China militia presence increases in South China Sea: Report

The report identified an average of 195 militia ships present on any given day. - AFP

WASHINGTON: The number of Chinese maritime militia vessels around key features across the South China Sea grew by 35 per cent in 2023 as Beijing continued to bolster its presence amid rising regional tensions, according to data by the Washington-based Asia Maritime Transparency Initiative (Amti).

A report released on Feb 28 and based on satellite imagery of nine features in the sea, including reefs and shoals, identified an average of 195 militia ships present on any given day.

The increase from a year earlier was accompanied by “a dramatic shift” in vessels to Mischief Reef in the summer of 2023 when over 180 boats were observed gathered there from July. The reef is also claimed by the Philippines and Vietnam.

“The data shows that China’s militia is as active as ever,” the report says. “The reason for this increase, an anomaly compared to the previous year’s peak of only 37 vessels at Mischief, is unclear.”

The initiative, part of the Centre for Strategic and International Studies (CSIS), describes China’s maritime militia as “a force of vessels ostensibly engaged in commercial fishing but which in fact operate alongside Chinese law enforcement and military to achieve political objectives in disputed waters.”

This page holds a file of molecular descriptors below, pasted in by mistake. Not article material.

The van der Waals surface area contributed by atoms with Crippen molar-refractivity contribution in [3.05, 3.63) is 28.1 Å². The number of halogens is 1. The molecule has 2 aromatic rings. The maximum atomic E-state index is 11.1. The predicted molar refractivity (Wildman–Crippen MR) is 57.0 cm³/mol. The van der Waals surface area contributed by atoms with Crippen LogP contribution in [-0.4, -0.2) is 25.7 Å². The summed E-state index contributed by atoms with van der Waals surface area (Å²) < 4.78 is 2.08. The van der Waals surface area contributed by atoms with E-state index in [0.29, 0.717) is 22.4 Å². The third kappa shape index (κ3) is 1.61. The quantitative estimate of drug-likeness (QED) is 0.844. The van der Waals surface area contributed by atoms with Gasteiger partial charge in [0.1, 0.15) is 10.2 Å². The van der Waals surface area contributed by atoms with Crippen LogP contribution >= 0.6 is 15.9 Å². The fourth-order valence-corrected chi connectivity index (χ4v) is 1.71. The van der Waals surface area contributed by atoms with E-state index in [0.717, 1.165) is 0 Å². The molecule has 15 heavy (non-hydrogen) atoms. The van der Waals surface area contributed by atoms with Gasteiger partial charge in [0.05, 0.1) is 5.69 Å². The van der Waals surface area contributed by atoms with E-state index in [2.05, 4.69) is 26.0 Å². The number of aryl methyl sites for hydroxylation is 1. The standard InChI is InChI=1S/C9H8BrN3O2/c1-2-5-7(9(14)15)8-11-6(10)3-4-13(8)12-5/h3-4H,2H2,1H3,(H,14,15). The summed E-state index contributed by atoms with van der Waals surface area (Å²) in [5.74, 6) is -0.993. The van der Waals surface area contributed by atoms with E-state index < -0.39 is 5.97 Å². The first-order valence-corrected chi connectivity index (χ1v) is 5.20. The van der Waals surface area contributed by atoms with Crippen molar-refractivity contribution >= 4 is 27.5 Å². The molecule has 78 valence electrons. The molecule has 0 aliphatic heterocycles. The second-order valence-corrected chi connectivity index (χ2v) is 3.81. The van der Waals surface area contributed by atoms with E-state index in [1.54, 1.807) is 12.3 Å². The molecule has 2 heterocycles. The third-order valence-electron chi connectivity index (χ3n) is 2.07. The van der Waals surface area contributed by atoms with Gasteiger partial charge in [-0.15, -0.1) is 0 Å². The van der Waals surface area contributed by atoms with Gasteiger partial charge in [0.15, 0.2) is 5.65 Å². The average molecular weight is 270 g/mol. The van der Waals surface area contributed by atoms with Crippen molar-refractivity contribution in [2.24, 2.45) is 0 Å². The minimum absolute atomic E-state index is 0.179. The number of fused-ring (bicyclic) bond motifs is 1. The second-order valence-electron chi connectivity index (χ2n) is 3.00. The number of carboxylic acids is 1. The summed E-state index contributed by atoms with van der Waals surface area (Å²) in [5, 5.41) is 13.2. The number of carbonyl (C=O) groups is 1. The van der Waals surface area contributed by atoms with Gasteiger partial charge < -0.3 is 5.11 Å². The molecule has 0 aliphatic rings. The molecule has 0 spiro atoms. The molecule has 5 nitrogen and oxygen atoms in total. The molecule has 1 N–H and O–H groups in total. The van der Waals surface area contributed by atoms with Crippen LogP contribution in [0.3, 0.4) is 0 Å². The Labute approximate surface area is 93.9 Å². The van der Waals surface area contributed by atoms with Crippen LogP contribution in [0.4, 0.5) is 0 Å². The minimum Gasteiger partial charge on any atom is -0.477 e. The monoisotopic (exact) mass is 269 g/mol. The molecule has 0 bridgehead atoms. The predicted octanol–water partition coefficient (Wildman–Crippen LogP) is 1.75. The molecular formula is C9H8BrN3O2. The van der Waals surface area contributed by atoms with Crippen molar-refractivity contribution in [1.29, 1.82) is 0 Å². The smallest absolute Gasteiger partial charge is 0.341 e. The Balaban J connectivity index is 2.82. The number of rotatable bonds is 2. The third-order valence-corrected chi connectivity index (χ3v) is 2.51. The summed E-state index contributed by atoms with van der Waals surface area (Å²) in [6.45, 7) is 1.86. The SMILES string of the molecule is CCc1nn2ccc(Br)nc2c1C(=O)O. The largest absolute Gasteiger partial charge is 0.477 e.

Located within the Philippines’ exclusive economic zone, Mischief Reef has been controlled by China for nearly three decades, with Manila accusing Beijing of turning it into a “militarised artificial island.”

In response, Manila has established a military outpost at the nearby Second Thomas Shoal in the form of a rusting warship it grounded there in 1999.

In 2023, that ship – the BRP Sierra Madre – became the centre of renewed tensions between the two nations amid water cannon fire and near collisions with Chinese ships during attempts to resupply troops stationed at the outpost.

While Chinese militia vessels seen active around the Second Thomas Shoal typically operate out of Mischief, the summer surge at the reef appears mostly unrelated to efforts to oppose the resupply missions, Amti said.

Instead, the purpose-built professional militia ships from the southern Chinese province of Hainan “routinely worked with the China Coast Guard to physically oppose Philippine resupply missions to the BRP Sierra Madre.”

Apart from the groupings at Mischief Reef, the largest consistent collection of militia ships continued to be seen at Hughes and Whitsun reefs, the report said.

A persistent militia presence was also maintained near China’s outpost at Gaven Reefs, and smaller groups could be seen at the reefs east of Philippine occupied Thitu and at Iroquois Reef. - Bloomberg

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Philippines , China , militia , South China Sea


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